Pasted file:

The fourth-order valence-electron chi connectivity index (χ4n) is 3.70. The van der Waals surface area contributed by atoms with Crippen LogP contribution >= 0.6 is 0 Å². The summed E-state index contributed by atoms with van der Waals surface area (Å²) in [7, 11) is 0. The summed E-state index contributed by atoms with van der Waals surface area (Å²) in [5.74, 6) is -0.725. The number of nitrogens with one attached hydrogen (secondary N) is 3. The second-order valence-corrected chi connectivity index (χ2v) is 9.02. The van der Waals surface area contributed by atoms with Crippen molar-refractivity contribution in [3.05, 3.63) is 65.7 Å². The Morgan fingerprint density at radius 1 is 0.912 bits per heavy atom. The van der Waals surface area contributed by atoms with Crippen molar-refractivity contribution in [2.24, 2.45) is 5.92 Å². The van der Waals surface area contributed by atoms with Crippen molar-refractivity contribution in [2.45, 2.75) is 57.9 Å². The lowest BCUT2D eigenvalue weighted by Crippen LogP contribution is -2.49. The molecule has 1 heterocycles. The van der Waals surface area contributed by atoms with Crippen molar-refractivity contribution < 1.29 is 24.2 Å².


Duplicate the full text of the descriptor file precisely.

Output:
The fourth-order valence-electron chi connectivity index (χ4n) is 3.70. The van der Waals surface area contributed by atoms with Crippen LogP contribution >= 0.6 is 0 Å². The summed E-state index contributed by atoms with van der Waals surface area (Å²) in [7, 11) is 0. The summed E-state index contributed by atoms with van der Waals surface area (Å²) in [5.74, 6) is -0.725. The number of nitrogens with one attached hydrogen (secondary N) is 3. The second-order valence-corrected chi connectivity index (χ2v) is 9.02. The van der Waals surface area contributed by atoms with Crippen molar-refractivity contribution in [3.05, 3.63) is 65.7 Å². The Morgan fingerprint density at radius 1 is 0.912 bits per heavy atom. The van der Waals surface area contributed by atoms with Crippen molar-refractivity contribution in [2.24, 2.45) is 5.92 Å². The van der Waals surface area contributed by atoms with Crippen molar-refractivity contribution in [2.45, 2.75) is 57.9 Å². The lowest BCUT2D eigenvalue weighted by Crippen LogP contribution is -2.49. The molecule has 1 heterocycles. The van der Waals surface area contributed by atoms with Crippen molar-refractivity contribution < 1.29 is 24.2 Å².